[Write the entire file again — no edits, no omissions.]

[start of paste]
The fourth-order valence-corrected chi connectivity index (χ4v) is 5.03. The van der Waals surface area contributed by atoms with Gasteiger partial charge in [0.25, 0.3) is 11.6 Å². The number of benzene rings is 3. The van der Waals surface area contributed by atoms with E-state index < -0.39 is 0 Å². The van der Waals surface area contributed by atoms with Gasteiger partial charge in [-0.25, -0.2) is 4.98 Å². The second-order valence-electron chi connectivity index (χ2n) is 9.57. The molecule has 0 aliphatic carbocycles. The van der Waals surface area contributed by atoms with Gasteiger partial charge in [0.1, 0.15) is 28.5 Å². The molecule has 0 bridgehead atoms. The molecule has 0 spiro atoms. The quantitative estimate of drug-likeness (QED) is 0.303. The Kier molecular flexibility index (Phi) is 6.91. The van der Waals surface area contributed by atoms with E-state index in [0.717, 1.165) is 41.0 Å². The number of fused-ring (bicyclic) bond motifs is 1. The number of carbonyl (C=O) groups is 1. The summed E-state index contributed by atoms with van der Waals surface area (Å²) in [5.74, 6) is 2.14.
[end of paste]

The fourth-order valence-corrected chi connectivity index (χ4v) is 5.03. The van der Waals surface area contributed by atoms with Gasteiger partial charge in [0.25, 0.3) is 11.6 Å². The number of benzene rings is 3. The van der Waals surface area contributed by atoms with E-state index < -0.39 is 0 Å². The van der Waals surface area contributed by atoms with Gasteiger partial charge in [-0.25, -0.2) is 4.98 Å². The second-order valence-electron chi connectivity index (χ2n) is 9.57. The molecule has 0 aliphatic carbocycles. The van der Waals surface area contributed by atoms with Gasteiger partial charge in [0.1, 0.15) is 28.5 Å². The molecule has 0 bridgehead atoms. The molecule has 0 spiro atoms. The quantitative estimate of drug-likeness (QED) is 0.303. The Kier molecular flexibility index (Phi) is 6.91. The van der Waals surface area contributed by atoms with E-state index in [0.717, 1.165) is 41.0 Å². The number of fused-ring (bicyclic) bond motifs is 1. The number of carbonyl (C=O) groups is 1. The summed E-state index contributed by atoms with van der Waals surface area (Å²) in [5.74, 6) is 2.14.